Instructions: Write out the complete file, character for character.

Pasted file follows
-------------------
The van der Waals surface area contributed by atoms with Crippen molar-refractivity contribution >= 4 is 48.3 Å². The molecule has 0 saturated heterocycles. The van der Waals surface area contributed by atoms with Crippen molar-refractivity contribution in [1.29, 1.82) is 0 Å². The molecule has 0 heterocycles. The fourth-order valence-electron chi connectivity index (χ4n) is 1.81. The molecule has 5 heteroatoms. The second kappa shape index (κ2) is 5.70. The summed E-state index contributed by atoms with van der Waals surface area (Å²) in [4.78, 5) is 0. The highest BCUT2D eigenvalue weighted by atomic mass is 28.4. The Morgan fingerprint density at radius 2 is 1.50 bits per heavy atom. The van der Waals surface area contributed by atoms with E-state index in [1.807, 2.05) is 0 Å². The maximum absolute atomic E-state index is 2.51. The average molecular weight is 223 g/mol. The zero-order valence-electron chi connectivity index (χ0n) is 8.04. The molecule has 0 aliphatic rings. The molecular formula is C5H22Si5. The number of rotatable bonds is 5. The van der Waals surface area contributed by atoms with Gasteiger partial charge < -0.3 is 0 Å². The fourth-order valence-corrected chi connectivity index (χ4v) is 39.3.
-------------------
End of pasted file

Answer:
The van der Waals surface area contributed by atoms with Crippen molar-refractivity contribution >= 4 is 48.3 Å². The molecule has 0 saturated heterocycles. The van der Waals surface area contributed by atoms with Crippen molar-refractivity contribution in [1.29, 1.82) is 0 Å². The molecule has 0 heterocycles. The fourth-order valence-electron chi connectivity index (χ4n) is 1.81. The molecule has 5 heteroatoms. The second kappa shape index (κ2) is 5.70. The summed E-state index contributed by atoms with van der Waals surface area (Å²) in [4.78, 5) is 0. The highest BCUT2D eigenvalue weighted by atomic mass is 28.4. The Morgan fingerprint density at radius 2 is 1.50 bits per heavy atom. The van der Waals surface area contributed by atoms with E-state index in [1.807, 2.05) is 0 Å². The maximum absolute atomic E-state index is 2.51. The average molecular weight is 223 g/mol. The zero-order valence-electron chi connectivity index (χ0n) is 8.04. The molecule has 0 aliphatic rings. The molecular formula is C5H22Si5. The number of rotatable bonds is 5. The van der Waals surface area contributed by atoms with Gasteiger partial charge < -0.3 is 0 Å². The fourth-order valence-corrected chi connectivity index (χ4v) is 39.3.